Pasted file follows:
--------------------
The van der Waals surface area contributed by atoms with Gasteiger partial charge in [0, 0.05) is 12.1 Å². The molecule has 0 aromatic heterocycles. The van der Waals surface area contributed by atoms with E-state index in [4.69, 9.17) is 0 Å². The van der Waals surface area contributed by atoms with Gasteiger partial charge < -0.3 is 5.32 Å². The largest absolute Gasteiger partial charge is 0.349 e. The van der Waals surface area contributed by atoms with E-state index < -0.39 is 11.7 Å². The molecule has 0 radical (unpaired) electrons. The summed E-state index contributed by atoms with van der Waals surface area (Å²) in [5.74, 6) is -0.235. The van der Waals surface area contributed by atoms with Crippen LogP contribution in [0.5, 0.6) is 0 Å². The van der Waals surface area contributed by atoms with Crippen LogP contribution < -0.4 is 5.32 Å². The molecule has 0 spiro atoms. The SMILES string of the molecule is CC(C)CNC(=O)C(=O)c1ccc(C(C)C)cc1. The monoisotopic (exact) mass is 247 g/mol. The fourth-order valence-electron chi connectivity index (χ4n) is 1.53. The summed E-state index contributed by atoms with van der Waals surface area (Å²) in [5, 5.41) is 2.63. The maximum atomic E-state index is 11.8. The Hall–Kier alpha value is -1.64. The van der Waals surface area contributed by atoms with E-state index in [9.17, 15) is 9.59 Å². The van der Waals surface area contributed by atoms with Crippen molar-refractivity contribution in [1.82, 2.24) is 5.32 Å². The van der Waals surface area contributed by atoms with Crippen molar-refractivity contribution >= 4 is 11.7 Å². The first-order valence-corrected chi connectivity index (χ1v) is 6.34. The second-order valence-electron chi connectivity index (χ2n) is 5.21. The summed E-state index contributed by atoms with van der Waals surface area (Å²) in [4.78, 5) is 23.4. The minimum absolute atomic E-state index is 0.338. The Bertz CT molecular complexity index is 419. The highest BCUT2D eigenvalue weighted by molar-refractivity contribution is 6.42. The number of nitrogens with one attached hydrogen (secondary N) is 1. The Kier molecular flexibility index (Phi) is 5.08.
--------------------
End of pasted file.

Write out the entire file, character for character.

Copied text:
The van der Waals surface area contributed by atoms with Gasteiger partial charge in [0, 0.05) is 12.1 Å². The molecule has 0 aromatic heterocycles. The van der Waals surface area contributed by atoms with E-state index in [4.69, 9.17) is 0 Å². The van der Waals surface area contributed by atoms with Gasteiger partial charge < -0.3 is 5.32 Å². The largest absolute Gasteiger partial charge is 0.349 e. The van der Waals surface area contributed by atoms with E-state index < -0.39 is 11.7 Å². The molecule has 0 radical (unpaired) electrons. The summed E-state index contributed by atoms with van der Waals surface area (Å²) in [5.74, 6) is -0.235. The van der Waals surface area contributed by atoms with Crippen LogP contribution in [0.5, 0.6) is 0 Å². The van der Waals surface area contributed by atoms with Crippen LogP contribution < -0.4 is 5.32 Å². The molecule has 0 spiro atoms. The SMILES string of the molecule is CC(C)CNC(=O)C(=O)c1ccc(C(C)C)cc1. The monoisotopic (exact) mass is 247 g/mol. The fourth-order valence-electron chi connectivity index (χ4n) is 1.53. The summed E-state index contributed by atoms with van der Waals surface area (Å²) in [5, 5.41) is 2.63. The maximum atomic E-state index is 11.8. The Hall–Kier alpha value is -1.64. The van der Waals surface area contributed by atoms with E-state index in [9.17, 15) is 9.59 Å². The van der Waals surface area contributed by atoms with Crippen molar-refractivity contribution in [1.82, 2.24) is 5.32 Å². The van der Waals surface area contributed by atoms with Crippen molar-refractivity contribution >= 4 is 11.7 Å². The first-order valence-corrected chi connectivity index (χ1v) is 6.34. The second-order valence-electron chi connectivity index (χ2n) is 5.21. The summed E-state index contributed by atoms with van der Waals surface area (Å²) in [4.78, 5) is 23.4. The minimum absolute atomic E-state index is 0.338. The Bertz CT molecular complexity index is 419. The highest BCUT2D eigenvalue weighted by molar-refractivity contribution is 6.42. The number of nitrogens with one attached hydrogen (secondary N) is 1. The Kier molecular flexibility index (Phi) is 5.08.